09/02/2009 11:00PM

Hall of Fame jockey Milo Valenzuela dies

Benoit & Associates
Jockey Milo Valenzuela received his Racing Hall of Fame plaque and jacket in a ceremony last year at Santa Anita.

Jockey Ismael "Milo" Valenzuela, who was elected to the National Museum of Racing and Hall of Fame just last year, died on Wednesday morning at his home in Arcadia, Calif., not far from Santa Anita. He was 74.

Valenzuela had been in poor health for years, and was too infirm to make it to Saratoga Springs, N.Y., last year for the traditional induction ceremonies of that year's Hall of Fame class. But the Hall of Fame arranged for Valenzuela to be presented with his Hall of Fame plaque and jacket at Santa Anita's turf club during a postrace cocktail reception toward the end of the 2008 Santa Anita meeting, and Valenzuela, in a wheelchair, was able to attend. That marked the first time since the Hall of Fame was formed in 1955 than an induction took place away from Saratoga Springs.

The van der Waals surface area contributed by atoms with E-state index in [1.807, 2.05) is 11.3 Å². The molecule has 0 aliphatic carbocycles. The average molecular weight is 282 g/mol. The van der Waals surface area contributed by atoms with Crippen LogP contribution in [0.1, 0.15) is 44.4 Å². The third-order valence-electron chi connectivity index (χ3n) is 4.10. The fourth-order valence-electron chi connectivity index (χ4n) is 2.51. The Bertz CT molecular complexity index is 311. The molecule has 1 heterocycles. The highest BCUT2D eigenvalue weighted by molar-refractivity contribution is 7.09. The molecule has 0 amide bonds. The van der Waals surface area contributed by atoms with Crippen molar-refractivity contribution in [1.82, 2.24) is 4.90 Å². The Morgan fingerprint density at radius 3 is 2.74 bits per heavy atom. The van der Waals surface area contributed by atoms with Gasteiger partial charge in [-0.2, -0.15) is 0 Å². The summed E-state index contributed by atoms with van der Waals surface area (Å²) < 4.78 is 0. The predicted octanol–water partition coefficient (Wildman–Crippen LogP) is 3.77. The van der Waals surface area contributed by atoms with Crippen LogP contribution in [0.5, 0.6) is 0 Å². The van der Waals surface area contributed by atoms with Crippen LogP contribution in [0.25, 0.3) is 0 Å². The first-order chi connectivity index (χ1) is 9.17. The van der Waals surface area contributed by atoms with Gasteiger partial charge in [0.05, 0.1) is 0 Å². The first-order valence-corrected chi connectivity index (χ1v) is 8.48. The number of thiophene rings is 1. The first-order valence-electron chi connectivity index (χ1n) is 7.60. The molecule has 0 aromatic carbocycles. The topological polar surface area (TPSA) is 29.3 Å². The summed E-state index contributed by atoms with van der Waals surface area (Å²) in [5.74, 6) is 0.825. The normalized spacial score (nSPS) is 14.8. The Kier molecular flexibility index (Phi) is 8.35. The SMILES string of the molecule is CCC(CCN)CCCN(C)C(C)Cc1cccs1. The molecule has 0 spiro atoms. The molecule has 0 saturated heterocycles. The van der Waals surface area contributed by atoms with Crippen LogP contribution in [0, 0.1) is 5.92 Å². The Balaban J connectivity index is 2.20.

"That's something we'll never forget," his eldest daughter, Patricia, said Wednesday afternoon.

The enshrinement of Valenzuela to the Hall of Fame took longer than many would have expected, and only came as a result of being selected by the Hall's Historic Review Committee, similar to the old-timers's committee for the baseball Hall of Fame.

Valenzuela certainly had Hall of Fame credentials. He won 2,545 races from 1951 through 1980, most notably aboard the great Kelso, on whom Valenzuela won 22 of 35 races, including 19 stakes. Valenzuela also was a two-time winner of the Kentucky Derby, on Tim Tam in 1958, and Forward Pass, who won in 1968 on the controversial disqualification of Dancer's Image.

Valenzuela was born in McNary, Texas, on Dec. 24, 1934, the third of 22 children born to his parents. He started riding in match races as a youth, then competed with Quarter Horses before moving over to Thoroughbreds.

In addition to the Kentucky Derby and his victories aboard Kelso, Valenzuela's other significant stakes wins included the Blue Grass Stakes, Brooklyn Handicap, Coaching Club American Oaks, San Juan Capistrano Invitational Handicap, and Santa Anita Derby. Horses he rode who are now in the Hall of Fame include Kelso, Affectionately, Cicada, Native Diver, Round Table, and Searching.

Valenzuela is survived by five children - two daughters and three sons; 14 grandchildren; and six great-grandchildren. His wife, Rosa, preceded him in death.

Funeral services are pending.